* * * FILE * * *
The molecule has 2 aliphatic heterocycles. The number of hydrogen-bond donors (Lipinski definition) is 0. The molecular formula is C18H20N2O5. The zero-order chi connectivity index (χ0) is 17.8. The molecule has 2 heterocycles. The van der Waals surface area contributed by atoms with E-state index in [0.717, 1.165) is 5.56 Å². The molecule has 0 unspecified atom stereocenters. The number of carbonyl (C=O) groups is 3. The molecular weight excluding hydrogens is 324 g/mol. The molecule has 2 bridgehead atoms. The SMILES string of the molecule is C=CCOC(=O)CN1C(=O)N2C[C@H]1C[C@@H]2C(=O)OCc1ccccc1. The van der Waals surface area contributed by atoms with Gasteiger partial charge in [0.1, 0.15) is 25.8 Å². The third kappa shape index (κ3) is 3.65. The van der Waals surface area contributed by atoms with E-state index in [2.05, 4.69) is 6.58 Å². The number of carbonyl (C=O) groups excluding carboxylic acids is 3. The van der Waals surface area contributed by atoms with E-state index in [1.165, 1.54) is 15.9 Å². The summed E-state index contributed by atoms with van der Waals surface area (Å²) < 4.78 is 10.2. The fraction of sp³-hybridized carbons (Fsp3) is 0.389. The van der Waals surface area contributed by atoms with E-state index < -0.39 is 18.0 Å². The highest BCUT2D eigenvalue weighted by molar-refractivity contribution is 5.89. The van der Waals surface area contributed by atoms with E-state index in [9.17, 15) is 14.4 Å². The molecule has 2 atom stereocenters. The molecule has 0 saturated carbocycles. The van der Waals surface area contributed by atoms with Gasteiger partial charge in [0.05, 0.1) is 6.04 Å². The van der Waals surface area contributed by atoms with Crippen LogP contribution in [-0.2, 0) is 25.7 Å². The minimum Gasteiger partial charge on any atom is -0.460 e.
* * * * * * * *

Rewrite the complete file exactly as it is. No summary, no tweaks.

The molecule has 2 aliphatic heterocycles. The number of hydrogen-bond donors (Lipinski definition) is 0. The molecular formula is C18H20N2O5. The zero-order chi connectivity index (χ0) is 17.8. The molecule has 2 heterocycles. The van der Waals surface area contributed by atoms with E-state index in [0.717, 1.165) is 5.56 Å². The molecule has 0 unspecified atom stereocenters. The number of carbonyl (C=O) groups is 3. The molecular weight excluding hydrogens is 324 g/mol. The molecule has 2 bridgehead atoms. The SMILES string of the molecule is C=CCOC(=O)CN1C(=O)N2C[C@H]1C[C@@H]2C(=O)OCc1ccccc1. The van der Waals surface area contributed by atoms with Gasteiger partial charge in [0.1, 0.15) is 25.8 Å². The third kappa shape index (κ3) is 3.65. The van der Waals surface area contributed by atoms with E-state index in [2.05, 4.69) is 6.58 Å². The number of carbonyl (C=O) groups excluding carboxylic acids is 3. The van der Waals surface area contributed by atoms with E-state index in [1.165, 1.54) is 15.9 Å². The summed E-state index contributed by atoms with van der Waals surface area (Å²) < 4.78 is 10.2. The fraction of sp³-hybridized carbons (Fsp3) is 0.389. The van der Waals surface area contributed by atoms with E-state index < -0.39 is 18.0 Å². The highest BCUT2D eigenvalue weighted by molar-refractivity contribution is 5.89. The van der Waals surface area contributed by atoms with E-state index in [9.17, 15) is 14.4 Å². The molecule has 2 atom stereocenters. The molecule has 0 saturated carbocycles. The van der Waals surface area contributed by atoms with Gasteiger partial charge in [0.05, 0.1) is 6.04 Å². The van der Waals surface area contributed by atoms with Crippen LogP contribution in [-0.2, 0) is 25.7 Å². The minimum Gasteiger partial charge on any atom is -0.460 e.